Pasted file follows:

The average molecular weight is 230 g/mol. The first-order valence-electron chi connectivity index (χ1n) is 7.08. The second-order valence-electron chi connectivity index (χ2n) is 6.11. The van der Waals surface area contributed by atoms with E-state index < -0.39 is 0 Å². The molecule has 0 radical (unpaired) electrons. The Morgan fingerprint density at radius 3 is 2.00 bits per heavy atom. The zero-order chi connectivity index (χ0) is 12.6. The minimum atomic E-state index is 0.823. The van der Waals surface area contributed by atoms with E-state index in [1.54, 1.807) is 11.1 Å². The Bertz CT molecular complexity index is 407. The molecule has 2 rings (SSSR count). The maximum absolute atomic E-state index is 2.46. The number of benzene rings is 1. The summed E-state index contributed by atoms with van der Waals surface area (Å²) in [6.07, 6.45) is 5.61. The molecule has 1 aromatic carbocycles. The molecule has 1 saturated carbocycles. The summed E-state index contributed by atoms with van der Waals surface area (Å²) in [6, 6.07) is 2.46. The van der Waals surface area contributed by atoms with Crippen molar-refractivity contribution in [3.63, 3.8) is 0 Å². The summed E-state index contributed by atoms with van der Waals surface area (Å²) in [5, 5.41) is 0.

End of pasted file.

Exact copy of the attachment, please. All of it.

The average molecular weight is 230 g/mol. The first-order valence-electron chi connectivity index (χ1n) is 7.08. The second-order valence-electron chi connectivity index (χ2n) is 6.11. The van der Waals surface area contributed by atoms with E-state index < -0.39 is 0 Å². The molecule has 0 radical (unpaired) electrons. The Morgan fingerprint density at radius 3 is 2.00 bits per heavy atom. The zero-order chi connectivity index (χ0) is 12.6. The minimum atomic E-state index is 0.823. The van der Waals surface area contributed by atoms with E-state index in [1.54, 1.807) is 11.1 Å². The Bertz CT molecular complexity index is 407. The molecule has 2 rings (SSSR count). The maximum absolute atomic E-state index is 2.46. The number of benzene rings is 1. The summed E-state index contributed by atoms with van der Waals surface area (Å²) in [6.07, 6.45) is 5.61. The molecule has 1 aromatic carbocycles. The molecule has 1 saturated carbocycles. The summed E-state index contributed by atoms with van der Waals surface area (Å²) in [6, 6.07) is 2.46. The van der Waals surface area contributed by atoms with Crippen molar-refractivity contribution in [3.63, 3.8) is 0 Å². The summed E-state index contributed by atoms with van der Waals surface area (Å²) in [5, 5.41) is 0.